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The Health Benefits of Saunas: Recovery, Endurance, Weight Loss


The benefits of saunas include improved recovery, enhanced power output, improved health markers such lipid panels and much more.

Here's a look at some of the latest research on saunas and how to use them so you can optimize your health and performance.

Infrared Saunas Increase Recovery & Power Output After Endurance Training

Good news for sauna lovers, endurance athletes, fighters - even Crossfitters! The use of infrared saunas after endurance training sessions reduces recovery time and improves power output in subsequent performances.

A 2015 study from Finland had test subjects perform maximal isometric bench presses, leg presses, and counter-movement jumps after using Infrared Saunas (FIRS), Traditional saunas (TRAD), or no sauna following two types of workouts - 60 minute strength sessions and 34-40 minute endurance sessions.

(In case you're wondering, the Traditional Finnish saunas are much higher humidity (60-70%) than the Infrared saunas (25-30% humidity). Both were at temperatures of 35-50 degrees C.)

Following the strength training sessions, there was no difference in recovery or performance between either sauna method.

Following 34-40 minute endurance training sessions, however, the Infrared Sauna treatment resulted in significantly lower heart rates (71 BPM in FIRS vs 92 BPM in TRAD) and greater counter-movement jump measurements.

These results demonstrate enhanced recovery and improved power output.

What this means: If you engage in endurance type training, using an infrared sauna afterward "appears favorable for the neuromuscular system to recover from maximal endurance performance. FIRS bathing is a very light loading for the body and provides a comfortable and relaxing experience." [1]

Saunas Improve Lipid Panels as Much As Physical Exercise

"The positive effect of sauna on lipid profile is similar to the effect that can be obtained through a moderate-intensity physical exercise." Polish researchers concluded after a recent 3 week study.

Here's what the test subjects experienced:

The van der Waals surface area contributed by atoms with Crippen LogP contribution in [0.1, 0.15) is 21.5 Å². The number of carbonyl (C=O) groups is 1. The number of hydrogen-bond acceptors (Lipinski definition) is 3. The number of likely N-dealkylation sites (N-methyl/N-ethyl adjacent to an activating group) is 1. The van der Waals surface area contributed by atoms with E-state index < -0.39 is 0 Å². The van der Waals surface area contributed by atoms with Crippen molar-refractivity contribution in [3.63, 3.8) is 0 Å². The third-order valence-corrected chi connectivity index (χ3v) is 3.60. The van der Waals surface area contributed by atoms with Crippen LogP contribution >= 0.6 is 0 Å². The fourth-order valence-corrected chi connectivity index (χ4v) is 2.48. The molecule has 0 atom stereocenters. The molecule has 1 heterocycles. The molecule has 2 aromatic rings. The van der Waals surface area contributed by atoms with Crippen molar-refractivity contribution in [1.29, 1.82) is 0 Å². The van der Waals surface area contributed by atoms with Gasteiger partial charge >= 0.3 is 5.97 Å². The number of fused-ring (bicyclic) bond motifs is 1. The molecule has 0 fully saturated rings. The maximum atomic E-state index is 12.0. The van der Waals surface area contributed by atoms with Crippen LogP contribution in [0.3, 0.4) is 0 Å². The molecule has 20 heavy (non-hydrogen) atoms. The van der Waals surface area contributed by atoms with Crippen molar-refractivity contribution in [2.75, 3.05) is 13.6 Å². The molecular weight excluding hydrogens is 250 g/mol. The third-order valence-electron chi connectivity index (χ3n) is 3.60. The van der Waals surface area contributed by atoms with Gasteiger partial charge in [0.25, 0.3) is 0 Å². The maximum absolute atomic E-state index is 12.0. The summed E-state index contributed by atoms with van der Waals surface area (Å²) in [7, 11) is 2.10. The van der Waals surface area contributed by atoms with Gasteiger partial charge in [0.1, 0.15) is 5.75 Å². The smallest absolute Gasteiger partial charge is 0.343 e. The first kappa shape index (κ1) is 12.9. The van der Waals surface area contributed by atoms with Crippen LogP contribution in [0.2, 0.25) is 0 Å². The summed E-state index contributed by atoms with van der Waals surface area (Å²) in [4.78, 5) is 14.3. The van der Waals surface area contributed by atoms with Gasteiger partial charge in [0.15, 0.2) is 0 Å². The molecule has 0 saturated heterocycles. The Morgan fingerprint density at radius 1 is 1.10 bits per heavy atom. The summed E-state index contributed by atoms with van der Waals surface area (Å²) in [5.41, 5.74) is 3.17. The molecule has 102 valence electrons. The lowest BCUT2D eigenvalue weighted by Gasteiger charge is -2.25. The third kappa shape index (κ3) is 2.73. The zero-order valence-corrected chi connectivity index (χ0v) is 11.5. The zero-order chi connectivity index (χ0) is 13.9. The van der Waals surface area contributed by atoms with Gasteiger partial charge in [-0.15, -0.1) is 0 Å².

• Lower total cholesterol
  • Lower LDL (bad) cholesterol
  • Increases in blood plasma levels (acute decreases from each session due to perspiration, led to this adaptive increase over 3 weeks)
  • Significant decline in serum triaglycerols
  • Increased HDL - good - cholesterol (although not statistically significant)

The Protocol so you can reap the same benefits:

  1. 15 Minutes at 90 degrees C +/- 2 degrees (194 degrees F) and 5-16% humidity.
  2. 2 Minute cool-down
  3. 15 Minutes at 90 degrees C +/- 2 degrees (194 degrees F) and 5-16% humidity.
  4. 2 Minute cool-down
  5. 15 Minutes at 90 degrees C +/- 2 degrees (194 degrees F) and 5-16% humidity.
  6. 2 Minute cool-down

Repeat this protocol daily or every other day.

Other Benefits & Concerns:

  • People with musculoskeletal issues and disorders may experience a reduction in pain with sauna usage at 80-90 degrees C (176-194 degrees F). [3]
  • People being treated for hypertension with prescription medications may be predisposed to orthostatic hypotension after sauna use (low blood pressure, light-headed & passing out)[3]

Take-Home Message:

If you have access to a sauna - preferably infrared - daily or at least frequent use (3-4 times per week) can improve overall health by improving cholesterol and serum lipid panels. Physical performance can also be improved with use of infrared saunas after endurance-based training sessions. Saunas aren't necessarily a cure-all, but they can be a powerful tool in your toolbox for optimal health and performance.

Let us know your thoughts on saunas and how you use them in your quest to #liveoptimal.


  1. Mero, A. Department of Biology of Physical Activity, University of Jyväskylä, Finland. Effects of far-infrared sauna bathing on recovery from strength and endurance training sessions in men.
  2. Gryka, D. Institute of Biomedical Sciences, University School of Physical Education, Kraków, Poland. The effect of sauna bathing on lipid profile in young, physically active, male subjects.
  3. Kukkonen, H. Health effects and risks of sauna bathing. UKK Institute for Health Promotion Research, Tampere, Finland.


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